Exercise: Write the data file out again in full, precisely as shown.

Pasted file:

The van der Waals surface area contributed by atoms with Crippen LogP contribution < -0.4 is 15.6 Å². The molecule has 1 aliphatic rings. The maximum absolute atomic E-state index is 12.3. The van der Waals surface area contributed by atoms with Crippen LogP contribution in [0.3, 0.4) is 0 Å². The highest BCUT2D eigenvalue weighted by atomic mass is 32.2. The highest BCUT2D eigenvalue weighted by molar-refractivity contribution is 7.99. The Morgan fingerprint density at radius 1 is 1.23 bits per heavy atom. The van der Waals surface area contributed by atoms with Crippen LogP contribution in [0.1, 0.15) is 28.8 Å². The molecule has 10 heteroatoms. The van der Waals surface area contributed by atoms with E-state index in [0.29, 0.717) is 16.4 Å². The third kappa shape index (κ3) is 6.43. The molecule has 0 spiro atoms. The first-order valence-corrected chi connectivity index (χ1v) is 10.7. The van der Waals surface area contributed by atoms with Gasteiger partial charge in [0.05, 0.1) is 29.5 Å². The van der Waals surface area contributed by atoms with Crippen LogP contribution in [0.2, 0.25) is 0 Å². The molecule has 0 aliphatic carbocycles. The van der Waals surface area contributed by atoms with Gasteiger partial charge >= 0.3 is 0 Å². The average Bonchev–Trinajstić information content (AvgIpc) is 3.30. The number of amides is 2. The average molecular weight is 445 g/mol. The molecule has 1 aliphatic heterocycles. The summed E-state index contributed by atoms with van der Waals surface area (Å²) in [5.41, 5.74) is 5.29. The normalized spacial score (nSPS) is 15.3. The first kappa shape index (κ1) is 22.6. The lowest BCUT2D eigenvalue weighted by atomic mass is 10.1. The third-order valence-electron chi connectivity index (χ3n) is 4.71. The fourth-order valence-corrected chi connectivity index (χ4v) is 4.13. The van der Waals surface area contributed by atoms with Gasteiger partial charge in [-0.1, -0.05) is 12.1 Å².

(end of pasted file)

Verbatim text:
The van der Waals surface area contributed by atoms with Crippen LogP contribution < -0.4 is 15.6 Å². The molecule has 1 aliphatic rings. The maximum absolute atomic E-state index is 12.3. The van der Waals surface area contributed by atoms with Crippen LogP contribution in [0.3, 0.4) is 0 Å². The highest BCUT2D eigenvalue weighted by atomic mass is 32.2. The highest BCUT2D eigenvalue weighted by molar-refractivity contribution is 7.99. The Morgan fingerprint density at radius 1 is 1.23 bits per heavy atom. The van der Waals surface area contributed by atoms with Crippen LogP contribution in [0.1, 0.15) is 28.8 Å². The molecule has 10 heteroatoms. The van der Waals surface area contributed by atoms with E-state index in [0.29, 0.717) is 16.4 Å². The third kappa shape index (κ3) is 6.43. The molecule has 0 spiro atoms. The first-order valence-corrected chi connectivity index (χ1v) is 10.7. The van der Waals surface area contributed by atoms with Gasteiger partial charge in [0.05, 0.1) is 29.5 Å². The van der Waals surface area contributed by atoms with Crippen LogP contribution in [0.2, 0.25) is 0 Å². The molecule has 0 aliphatic carbocycles. The van der Waals surface area contributed by atoms with Gasteiger partial charge >= 0.3 is 0 Å². The average Bonchev–Trinajstić information content (AvgIpc) is 3.30. The number of amides is 2. The average molecular weight is 445 g/mol. The molecule has 1 aliphatic heterocycles. The summed E-state index contributed by atoms with van der Waals surface area (Å²) in [5.41, 5.74) is 5.29. The normalized spacial score (nSPS) is 15.3. The first kappa shape index (κ1) is 22.6. The lowest BCUT2D eigenvalue weighted by atomic mass is 10.1. The third-order valence-electron chi connectivity index (χ3n) is 4.71. The fourth-order valence-corrected chi connectivity index (χ4v) is 4.13. The van der Waals surface area contributed by atoms with Gasteiger partial charge in [-0.1, -0.05) is 12.1 Å².